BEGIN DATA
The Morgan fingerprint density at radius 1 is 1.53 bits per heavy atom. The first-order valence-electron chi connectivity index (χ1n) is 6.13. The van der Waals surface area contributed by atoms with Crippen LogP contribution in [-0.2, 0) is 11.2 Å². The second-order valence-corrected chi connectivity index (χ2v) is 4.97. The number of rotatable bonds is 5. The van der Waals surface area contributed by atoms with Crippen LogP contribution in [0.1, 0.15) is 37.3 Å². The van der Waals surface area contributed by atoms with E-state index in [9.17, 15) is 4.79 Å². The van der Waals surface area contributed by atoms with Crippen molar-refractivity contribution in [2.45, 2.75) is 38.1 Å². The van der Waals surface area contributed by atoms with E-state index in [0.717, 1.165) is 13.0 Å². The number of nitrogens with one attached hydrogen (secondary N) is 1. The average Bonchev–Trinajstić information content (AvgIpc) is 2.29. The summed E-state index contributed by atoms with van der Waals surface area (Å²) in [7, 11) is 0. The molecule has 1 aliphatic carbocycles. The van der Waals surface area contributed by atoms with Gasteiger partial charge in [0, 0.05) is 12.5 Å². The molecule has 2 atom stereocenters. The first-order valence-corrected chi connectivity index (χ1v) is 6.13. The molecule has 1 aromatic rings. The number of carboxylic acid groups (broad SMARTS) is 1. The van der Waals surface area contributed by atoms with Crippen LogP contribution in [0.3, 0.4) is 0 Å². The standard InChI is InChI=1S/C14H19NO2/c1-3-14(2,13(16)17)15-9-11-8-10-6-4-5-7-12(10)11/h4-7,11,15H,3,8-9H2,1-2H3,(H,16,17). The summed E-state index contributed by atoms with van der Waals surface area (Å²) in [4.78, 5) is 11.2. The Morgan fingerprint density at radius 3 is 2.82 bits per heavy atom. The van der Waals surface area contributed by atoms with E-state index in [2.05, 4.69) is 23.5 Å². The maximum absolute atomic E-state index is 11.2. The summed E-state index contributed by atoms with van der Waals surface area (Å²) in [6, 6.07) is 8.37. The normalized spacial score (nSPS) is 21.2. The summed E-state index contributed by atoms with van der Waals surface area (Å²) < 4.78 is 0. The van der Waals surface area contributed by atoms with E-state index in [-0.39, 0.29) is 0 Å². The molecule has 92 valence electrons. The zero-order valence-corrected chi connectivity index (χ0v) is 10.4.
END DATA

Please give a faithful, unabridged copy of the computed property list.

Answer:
The Morgan fingerprint density at radius 1 is 1.53 bits per heavy atom. The first-order valence-electron chi connectivity index (χ1n) is 6.13. The van der Waals surface area contributed by atoms with Crippen LogP contribution in [-0.2, 0) is 11.2 Å². The second-order valence-corrected chi connectivity index (χ2v) is 4.97. The number of rotatable bonds is 5. The van der Waals surface area contributed by atoms with Crippen LogP contribution in [0.1, 0.15) is 37.3 Å². The van der Waals surface area contributed by atoms with E-state index in [9.17, 15) is 4.79 Å². The van der Waals surface area contributed by atoms with Crippen molar-refractivity contribution in [2.45, 2.75) is 38.1 Å². The van der Waals surface area contributed by atoms with E-state index in [0.717, 1.165) is 13.0 Å². The number of nitrogens with one attached hydrogen (secondary N) is 1. The average Bonchev–Trinajstić information content (AvgIpc) is 2.29. The summed E-state index contributed by atoms with van der Waals surface area (Å²) in [7, 11) is 0. The molecule has 1 aliphatic carbocycles. The van der Waals surface area contributed by atoms with Gasteiger partial charge in [0, 0.05) is 12.5 Å². The molecule has 2 atom stereocenters. The first-order valence-corrected chi connectivity index (χ1v) is 6.13. The molecule has 1 aromatic rings. The number of carboxylic acid groups (broad SMARTS) is 1. The van der Waals surface area contributed by atoms with Crippen LogP contribution in [0.3, 0.4) is 0 Å². The standard InChI is InChI=1S/C14H19NO2/c1-3-14(2,13(16)17)15-9-11-8-10-6-4-5-7-12(10)11/h4-7,11,15H,3,8-9H2,1-2H3,(H,16,17). The summed E-state index contributed by atoms with van der Waals surface area (Å²) in [4.78, 5) is 11.2. The Morgan fingerprint density at radius 3 is 2.82 bits per heavy atom. The van der Waals surface area contributed by atoms with E-state index in [2.05, 4.69) is 23.5 Å². The maximum absolute atomic E-state index is 11.2. The summed E-state index contributed by atoms with van der Waals surface area (Å²) in [6, 6.07) is 8.37. The normalized spacial score (nSPS) is 21.2. The summed E-state index contributed by atoms with van der Waals surface area (Å²) < 4.78 is 0. The van der Waals surface area contributed by atoms with E-state index in [-0.39, 0.29) is 0 Å². The molecule has 92 valence electrons. The zero-order valence-corrected chi connectivity index (χ0v) is 10.4.